Tuk Tuks!

January 24, 2009

The tuk tuks have arrived! Tuk tuks are small three-wheeled motor vehicles that act as taxis here in Guatemala. Anyone who has been in Antigua will have seen these vehicles speeding through the streets with great alacrity. My town has recently acquired three which can now be seen barreling around town with passengers in tow. This has been one of several advancements (including an ice cream parlor, a “pizzeria,” a paved road and a larger daily market) that have arrived in town since I began my service here (in which I can claim no influence)!

Home and Visitors

January 23, 2009

My mother left today to return to the States, and my month-long vacation appears to be officially over.

I was able to spend three weeks at home this Christmas, and while it was great to be home and to see all my friends and family, I am excited to be back. When you´re gone for so long, it is hard to realize how much things may have changed in your absence, and being back in North Carolina resulted in a bit of culture shock. I am glad I went though, as it will make me more prepared for my eventual re-entry sometime at the end of this year.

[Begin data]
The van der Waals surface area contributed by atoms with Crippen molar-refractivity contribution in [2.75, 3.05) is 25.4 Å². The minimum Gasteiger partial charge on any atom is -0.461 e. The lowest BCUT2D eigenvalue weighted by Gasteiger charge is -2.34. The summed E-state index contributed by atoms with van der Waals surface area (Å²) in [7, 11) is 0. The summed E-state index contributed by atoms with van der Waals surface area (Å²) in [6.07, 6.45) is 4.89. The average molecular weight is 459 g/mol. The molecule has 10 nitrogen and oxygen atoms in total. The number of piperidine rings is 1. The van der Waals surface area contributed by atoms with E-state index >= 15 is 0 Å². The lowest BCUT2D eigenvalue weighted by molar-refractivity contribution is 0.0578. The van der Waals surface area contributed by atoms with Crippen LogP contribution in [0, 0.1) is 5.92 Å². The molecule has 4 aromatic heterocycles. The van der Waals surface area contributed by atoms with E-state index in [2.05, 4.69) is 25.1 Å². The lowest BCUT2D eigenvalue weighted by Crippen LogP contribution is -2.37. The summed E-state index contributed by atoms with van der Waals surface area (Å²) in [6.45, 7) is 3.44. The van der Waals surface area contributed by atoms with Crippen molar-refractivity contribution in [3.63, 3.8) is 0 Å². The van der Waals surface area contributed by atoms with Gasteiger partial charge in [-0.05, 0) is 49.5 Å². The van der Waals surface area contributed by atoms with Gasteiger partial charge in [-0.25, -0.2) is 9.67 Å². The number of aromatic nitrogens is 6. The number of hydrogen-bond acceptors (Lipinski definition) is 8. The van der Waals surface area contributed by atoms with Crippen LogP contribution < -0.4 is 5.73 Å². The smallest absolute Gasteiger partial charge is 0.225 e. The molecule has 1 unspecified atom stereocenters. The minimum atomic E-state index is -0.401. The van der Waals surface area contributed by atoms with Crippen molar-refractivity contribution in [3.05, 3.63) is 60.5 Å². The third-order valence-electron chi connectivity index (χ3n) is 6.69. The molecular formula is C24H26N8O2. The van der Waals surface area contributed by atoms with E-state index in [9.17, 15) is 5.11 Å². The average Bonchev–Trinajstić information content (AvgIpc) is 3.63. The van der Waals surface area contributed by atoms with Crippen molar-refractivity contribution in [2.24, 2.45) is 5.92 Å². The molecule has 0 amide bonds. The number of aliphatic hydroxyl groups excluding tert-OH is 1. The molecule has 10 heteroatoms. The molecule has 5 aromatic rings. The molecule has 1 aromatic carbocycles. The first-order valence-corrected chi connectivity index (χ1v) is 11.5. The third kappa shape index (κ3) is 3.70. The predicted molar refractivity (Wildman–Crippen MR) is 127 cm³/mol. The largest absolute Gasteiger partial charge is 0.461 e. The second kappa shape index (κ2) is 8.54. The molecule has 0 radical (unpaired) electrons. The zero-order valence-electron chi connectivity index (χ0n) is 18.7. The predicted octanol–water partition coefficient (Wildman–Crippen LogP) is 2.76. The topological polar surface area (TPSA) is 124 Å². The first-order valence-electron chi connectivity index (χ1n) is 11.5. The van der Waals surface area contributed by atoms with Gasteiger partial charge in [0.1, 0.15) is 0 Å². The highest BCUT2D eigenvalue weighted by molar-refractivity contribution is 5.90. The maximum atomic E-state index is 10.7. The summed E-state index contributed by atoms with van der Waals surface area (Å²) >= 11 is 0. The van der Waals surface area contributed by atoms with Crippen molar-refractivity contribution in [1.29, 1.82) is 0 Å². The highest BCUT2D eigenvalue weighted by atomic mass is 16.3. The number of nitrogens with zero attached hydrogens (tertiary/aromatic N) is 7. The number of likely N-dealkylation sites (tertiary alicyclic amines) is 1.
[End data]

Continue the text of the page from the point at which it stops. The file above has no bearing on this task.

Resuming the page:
I was also lucky enough to have my parents and my aunt return with me to Guatemala. I got to spend my first week back staying in nice hotels and tourist spots, which made readjusting here much easier on me. They were able to climb a volcano, visit Lake Atitlan, and come out to my site to see where I live and what I do. Although I don´t think my house was the most comfortable place for them to stay, they got used to “roughing it” Peace Corps style (I maintain that it isn’t all that different from living in the States). My mother being the brave woman that she is, stayed an extra week with me in my site and got a much better idea of my life here. I also took her on a couple hikes, so she could see the beauty outside of the center of Cabrican… which, I am sure she will agree, is stunning.

(I would put up more pictures, but my camera was inadvertently filled with sand and is now non-functional… My aunt was nice enough to lend me hers until my replacement arrives, but I have no cord to upload the pictures… so my blog might be a bit bare for a while.)